One thing I spotted: The housewife in the movie is supposed to be about 40 (her age is point of some comedy). But I knew both that she was older and also she was hotter than they were making her out to be because they wanted her to be a little frumpy. They put her in baggy clothes and gave her the Korean version of a Karen haircut:

Awful, awful picture.

OK, Karen.

But in her day-to-day life, she’s actually fifty and looks like this (from a Korean tabloid):

Deals with the devil...let's not rule them out.

Like a Korean Elizabeth Hurley or something.

There’s a Korean in-joke here, since the actress (Uhm Jung-hwa) is sort of a cross between Mariah Carey and Sharon Stone, having a very successful music career on the one hand, and starring in romcoms, erotic thrillers and action flix on the other. Her ability to make the naggy, parsimonious housewife thing appealing—treading that fine line between caring and domineering—is a big part of the reason this movie works.

Train To Busan presents Peninsula

Ending the longest movie drought in 30 years, The Boy and I trucked out to Orange County, where cinemas are kinda sorta open to see a Korean double-feature of Peninsula and Okay Madam.

The Koreans seem to have come to the zombie party late, relative to the western world, with Rampant (2018) and the smash hit Train to Busan (2016) which provided Ma Deong-sook the breakout role that would ultimately land him a part in the Marvel’s upcoming movie The Eternals. (Prediction: Movie will be awful and unsuccessful. He’ll be great but not in it much.) The influences of the Korean zombie movies are pretty clearly the 28 Days Later “Rage virus” style (pioneered by Return of the Living Dead) and not your mopey George Romero zombies, though as in all post-Romero zombie movies, the real monster is always Man.

Nah, these are the good guys.

Pictured: The Real Monsters

Peninsula is a sequel to Train, though merely taking place in the same universe four years later with no overlap in characters, hence the Train to Busan Presents title. It’s really just another movie in the same universe. At the same time, I felt there was a connection, as the movie kept presenting flashbacks and it took place in an army base that was originally set up for rescue but which has gone feral. (The final scene of Train has the survivors finding an army base—but since they were headed to Busan and Peninsula centers around Inchon on the other side of the country, it seems unlikely to be the same base.)

The hook here is a bunch of people have escaped Korea and are living in Hong Kong, where they’re being treated quite badly by the Chinese, who suspect them of carrying the disease and also of being Korean. This part of the movie is in badly pronounced English which is kind of cool because you’re thinking “I can understand Korean!” but, no, English is the, em, lingua franca between Asians, it seems.

Anyway, our refugees are offered a chance by some very dodgy individuals: Go back to the peninsula (Korea) and retrieve a truck containing 20 million dollars (in Ben Franklins, no less) and split it with these dodgy guys. Then you can live a life of luxury and not care that everyone in Hong Kong hates you. It’s too much for our rag-tag team to turn down, though the most reluctant of the group is, naturally, the most capable and heroic. He goes out of an obligation to help one of the others, whose wife and children he had to sacrifice in order to save everyone else.


I got a real “Escape from New York” vibe from this scene. Also, there’s a creature that reminds me of “In The Mouth of Madness”.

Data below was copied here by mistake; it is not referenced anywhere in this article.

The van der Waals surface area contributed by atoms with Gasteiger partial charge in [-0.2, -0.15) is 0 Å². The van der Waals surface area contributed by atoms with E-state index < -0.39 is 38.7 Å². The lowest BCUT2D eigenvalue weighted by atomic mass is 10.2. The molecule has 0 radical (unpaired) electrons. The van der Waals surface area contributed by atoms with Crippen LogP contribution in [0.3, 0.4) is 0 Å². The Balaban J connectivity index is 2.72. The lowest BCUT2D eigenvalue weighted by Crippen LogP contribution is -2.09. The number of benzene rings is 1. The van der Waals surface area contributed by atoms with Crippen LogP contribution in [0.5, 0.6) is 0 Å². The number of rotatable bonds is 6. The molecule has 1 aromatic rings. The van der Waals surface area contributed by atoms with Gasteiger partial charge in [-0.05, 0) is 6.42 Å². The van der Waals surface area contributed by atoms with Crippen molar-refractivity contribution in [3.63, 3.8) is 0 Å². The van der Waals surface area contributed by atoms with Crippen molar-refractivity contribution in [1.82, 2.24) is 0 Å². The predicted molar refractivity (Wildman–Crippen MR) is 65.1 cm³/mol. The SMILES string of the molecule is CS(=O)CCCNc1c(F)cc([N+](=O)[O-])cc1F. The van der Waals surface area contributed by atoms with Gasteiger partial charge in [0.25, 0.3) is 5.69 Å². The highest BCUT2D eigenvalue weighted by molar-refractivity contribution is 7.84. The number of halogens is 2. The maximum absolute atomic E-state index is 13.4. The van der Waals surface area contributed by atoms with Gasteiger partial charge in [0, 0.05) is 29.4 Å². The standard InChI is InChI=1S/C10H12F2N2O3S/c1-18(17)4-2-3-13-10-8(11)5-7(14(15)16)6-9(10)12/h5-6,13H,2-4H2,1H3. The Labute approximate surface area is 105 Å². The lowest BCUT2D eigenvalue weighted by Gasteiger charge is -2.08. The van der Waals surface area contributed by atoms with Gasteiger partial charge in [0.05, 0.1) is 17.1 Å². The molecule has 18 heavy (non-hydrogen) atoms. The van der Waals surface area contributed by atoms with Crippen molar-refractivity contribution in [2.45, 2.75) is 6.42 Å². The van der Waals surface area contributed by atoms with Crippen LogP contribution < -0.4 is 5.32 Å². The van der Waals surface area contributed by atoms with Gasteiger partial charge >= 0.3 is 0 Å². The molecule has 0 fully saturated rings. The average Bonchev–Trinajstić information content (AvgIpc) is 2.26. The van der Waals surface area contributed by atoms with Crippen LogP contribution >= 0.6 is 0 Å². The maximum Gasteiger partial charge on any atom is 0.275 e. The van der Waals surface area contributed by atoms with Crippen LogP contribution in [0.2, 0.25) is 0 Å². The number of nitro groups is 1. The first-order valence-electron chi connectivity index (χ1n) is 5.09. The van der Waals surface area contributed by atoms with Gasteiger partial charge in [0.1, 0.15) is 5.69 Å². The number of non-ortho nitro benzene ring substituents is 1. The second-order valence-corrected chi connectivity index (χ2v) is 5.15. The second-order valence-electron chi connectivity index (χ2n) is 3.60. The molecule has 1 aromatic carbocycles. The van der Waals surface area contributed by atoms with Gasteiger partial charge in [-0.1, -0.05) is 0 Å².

The trick is this: The zombies are basically blind at night. So if you move fast and quiet you can get around okay. And in the least surprising development, things don’t go as planned. Turns out the rogue army base likes to go around and light up the areas around any “wild dogs” scavenging. Those that aren’t killed are rounded up for games of “Plants vs. Zombies” where they play the role of the plants. There are also some “wild dogs” who have survived the past four years outsmarting the increasingly insane army guys—this is what happens when you have a draft, if you ask me—and the movie becomes a chase centered around the $20M and how to use it to get off the peninsula.

It’s basically 28 Months Later with elements of Road Warrior and Escape from New York, and that was okay with us. I felt some of the dramatic parts were strung out too long, and some other action-movie-shorthand-tropes were a little too short hand: For example, one of the major characters is a “wild dog” who escaped from the army base when it started going nuts and who lives with her two young daughters. The older of the two is probably twelve and expert driver. (It was unclear to me how she would ever gain expertise in that context, but whatever.) At one point, the mother knows the hero is going to strike the army base to rescue his former companion. I couldn’t figure out why she would know that. I couldn’t figure out why she would wait. Later, I couldn’t figure out why she would risk her life to save him. (The only thing I could figure is that she thought he might be useful getting her girls out, but I’m doing a lot of heavy lifting at the point.)

The acting is good and the set design is good. It’s more convincing when it’s humans in an (obviously CGI) backdrop, and less so when there’s any car chase (which is all clearly CGI). Critics are “meh” about this one but audiences like it okay (it made $4M opening day at the box office in Korea, which is apparently a record), and we’d put ourselves in the latter camp. It’s frothy fun with characters to love and hate, and it’s not boring. Written and directed by Sang-ho Yeon, who wrote and directed both Train to Busan and the animated prequel that led to it. (The hero, Dong-Won Gong, was in 1987: When The Day Comes but that was one of those movies where I was just struggling to figure out what was going on, so I didn’t recognize him here.)

Worth a watch. And our first post-pandemic movie!

It wasn't that bad. Lockdown has its uses.

Staring down The 5 freeway to get to the O.C.